It is not easy to change these practices overnight. Moreover, exclusion of students from the educational process has also become a part of academic culture. As a matter of fact, a young teacher who suffered from this problem a few years ago as a student is now with the teachers. Another obstacle is that human beings are generally reluctant to go out of their comfort zone. Who wants to share power with others? This power-sharing will also incur more work for the teachers because checks-and-balances will make them more responsible towards their duties. We need to change these views if we want to build a truly educated and democratic nation.
Changing any age-old tradition is easier said than done. First of all, we need to have love, humility, and faith. As the architects of this nation, our teachers need to include their students in the educational process. One of the first initiatives in this inclusion should be teacher evaluation by students.
If we believe in democracy, we should also believe that everybody has to be accountable. To whom, then, is a teacher accountable? At present, the answer seems to be the administration of an educational institution. But, how can the administration know about a teacher's performance? The administration is not the primary audience of a teacher!
Teachers' main responsibility is to effectively teach their students; therefore, they should be accountable to the students. The students should be the main evaluators of teachers' performance. Anonymous teacher evaluation by students at the end of each semester or academic year can no doubt help eliminate the vertical power relationship between teachers and students. A few universities have already introduced teacher evaluation by students. This is definitely a ray of hope for a democratic education system.
Now we need an obligatory implementation of teacher evaluation at all academic institutions. For the greater benefit of our students as future stakeholders of democracy and national development, it is important to introduce the proposed evaluation system. The outcomes will be positive and manifold.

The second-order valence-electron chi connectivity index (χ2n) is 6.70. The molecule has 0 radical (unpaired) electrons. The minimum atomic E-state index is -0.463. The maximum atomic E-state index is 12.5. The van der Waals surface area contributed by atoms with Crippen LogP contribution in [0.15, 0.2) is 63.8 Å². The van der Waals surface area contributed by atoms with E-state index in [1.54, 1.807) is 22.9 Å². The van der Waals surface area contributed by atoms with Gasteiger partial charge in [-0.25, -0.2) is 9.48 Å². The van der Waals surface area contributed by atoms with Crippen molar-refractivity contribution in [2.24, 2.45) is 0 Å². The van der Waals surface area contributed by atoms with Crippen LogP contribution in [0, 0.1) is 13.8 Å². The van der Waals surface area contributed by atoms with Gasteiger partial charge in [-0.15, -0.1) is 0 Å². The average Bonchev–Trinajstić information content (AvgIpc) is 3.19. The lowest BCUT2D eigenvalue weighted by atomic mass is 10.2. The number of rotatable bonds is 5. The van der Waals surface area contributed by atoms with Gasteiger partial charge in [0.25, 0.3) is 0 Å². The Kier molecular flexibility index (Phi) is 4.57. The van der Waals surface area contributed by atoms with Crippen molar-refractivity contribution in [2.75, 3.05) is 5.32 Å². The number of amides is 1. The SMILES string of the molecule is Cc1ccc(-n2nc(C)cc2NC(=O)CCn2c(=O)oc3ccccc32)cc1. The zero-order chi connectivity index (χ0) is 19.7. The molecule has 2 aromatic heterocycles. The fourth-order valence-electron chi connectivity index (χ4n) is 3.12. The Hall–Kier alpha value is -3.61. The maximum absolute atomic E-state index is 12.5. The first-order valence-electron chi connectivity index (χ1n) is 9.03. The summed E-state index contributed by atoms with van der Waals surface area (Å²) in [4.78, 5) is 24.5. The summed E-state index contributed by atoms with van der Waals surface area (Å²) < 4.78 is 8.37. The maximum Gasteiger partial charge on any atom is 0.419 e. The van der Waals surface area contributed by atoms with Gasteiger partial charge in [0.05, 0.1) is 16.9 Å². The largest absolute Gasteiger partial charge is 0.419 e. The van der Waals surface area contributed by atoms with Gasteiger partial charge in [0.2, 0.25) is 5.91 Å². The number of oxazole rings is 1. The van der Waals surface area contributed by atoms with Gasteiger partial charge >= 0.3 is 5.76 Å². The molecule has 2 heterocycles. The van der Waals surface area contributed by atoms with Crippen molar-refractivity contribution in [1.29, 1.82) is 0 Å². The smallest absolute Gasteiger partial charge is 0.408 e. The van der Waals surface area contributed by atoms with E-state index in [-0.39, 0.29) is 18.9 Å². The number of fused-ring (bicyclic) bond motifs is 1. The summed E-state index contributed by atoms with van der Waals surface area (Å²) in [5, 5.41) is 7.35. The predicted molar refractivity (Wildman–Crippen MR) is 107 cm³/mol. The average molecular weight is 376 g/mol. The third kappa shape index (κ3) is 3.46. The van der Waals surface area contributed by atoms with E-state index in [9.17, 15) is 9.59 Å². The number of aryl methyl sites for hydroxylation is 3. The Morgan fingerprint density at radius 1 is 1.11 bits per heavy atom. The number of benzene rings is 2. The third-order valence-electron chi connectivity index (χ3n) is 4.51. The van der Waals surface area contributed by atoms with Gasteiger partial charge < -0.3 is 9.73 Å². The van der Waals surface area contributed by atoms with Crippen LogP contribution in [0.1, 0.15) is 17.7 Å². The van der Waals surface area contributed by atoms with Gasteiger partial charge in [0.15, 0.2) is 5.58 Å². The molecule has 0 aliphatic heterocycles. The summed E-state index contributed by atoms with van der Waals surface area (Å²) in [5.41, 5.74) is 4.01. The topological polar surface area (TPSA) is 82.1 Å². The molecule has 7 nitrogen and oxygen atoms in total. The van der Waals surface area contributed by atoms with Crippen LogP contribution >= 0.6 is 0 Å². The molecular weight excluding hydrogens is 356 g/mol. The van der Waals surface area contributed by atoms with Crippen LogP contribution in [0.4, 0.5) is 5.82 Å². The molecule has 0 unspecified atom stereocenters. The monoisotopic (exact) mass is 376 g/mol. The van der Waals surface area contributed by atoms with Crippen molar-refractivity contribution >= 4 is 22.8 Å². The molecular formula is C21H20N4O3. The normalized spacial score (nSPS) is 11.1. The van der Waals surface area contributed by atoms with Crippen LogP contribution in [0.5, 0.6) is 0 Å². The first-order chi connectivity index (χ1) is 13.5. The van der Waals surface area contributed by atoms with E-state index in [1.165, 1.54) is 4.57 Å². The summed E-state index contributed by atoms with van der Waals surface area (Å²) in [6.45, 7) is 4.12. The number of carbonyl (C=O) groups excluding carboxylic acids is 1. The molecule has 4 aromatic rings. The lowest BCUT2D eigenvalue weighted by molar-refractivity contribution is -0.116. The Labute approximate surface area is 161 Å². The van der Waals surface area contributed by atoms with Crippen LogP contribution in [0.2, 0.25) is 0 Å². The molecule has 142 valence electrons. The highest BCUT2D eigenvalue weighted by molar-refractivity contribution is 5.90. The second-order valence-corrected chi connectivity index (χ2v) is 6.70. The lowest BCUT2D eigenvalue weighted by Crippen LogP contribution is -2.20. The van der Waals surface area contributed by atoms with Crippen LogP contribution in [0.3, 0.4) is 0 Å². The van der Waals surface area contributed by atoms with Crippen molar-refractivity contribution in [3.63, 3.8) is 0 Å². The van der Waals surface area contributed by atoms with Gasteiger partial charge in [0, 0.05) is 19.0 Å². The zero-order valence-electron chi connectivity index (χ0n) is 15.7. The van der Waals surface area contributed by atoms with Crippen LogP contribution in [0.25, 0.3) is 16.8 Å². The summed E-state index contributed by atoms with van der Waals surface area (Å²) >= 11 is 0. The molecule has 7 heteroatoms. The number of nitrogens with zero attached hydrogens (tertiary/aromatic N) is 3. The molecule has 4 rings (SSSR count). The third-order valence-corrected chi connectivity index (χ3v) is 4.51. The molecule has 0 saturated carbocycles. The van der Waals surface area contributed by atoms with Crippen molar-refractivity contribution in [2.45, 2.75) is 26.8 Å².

First, teachers will be mindful of their job responsibilities. For example, they will teach the required number of classes for each course. Second, they will receive feedback from students regarding their teaching procedures. They may need to change their teaching methods and do further study for effective teaching. Third, the feedback received from students' comments will help them reflect on their performance. And this reflection is the main key to teachers' professional development. Finally, the evaluation by the students will work as a check on discrimination, negligence, and favouritism. Thus, the proposed evaluation system will encourage the authoritarian teachers to change their behaviour.
The administration should quantify and score the evaluation for each teacher and keep the records for future uses such as promotion, tenure, and so forth. Then the evaluation results should be given to the teachers after they submit the students' final grades. Now the teachers will have an opportunity to reflect on their own teaching during the previous semester or year. Thus, every semester/year, teachers will get a chance to work on their professional development.
If we believe that education should be democratic and all of us can learn from others, then, as teachers, we should not have any problem in accepting the students' opinions and judgments. One thing that deserves to be restated is that the anonymity of this evaluation process has to be strictly maintained.
I, therefore, propose that our government make it obligatory for each academic institution to have students evaluate their teachers at the end of each semester or academic year. And by respecting students' views and involving them in an active learning process, we as teachers can serve as live models for students through our words and behaviour.
S.M. Anwaruddin Khan is a Lecturer of English (on study leave) at Brac University Centre for Languages.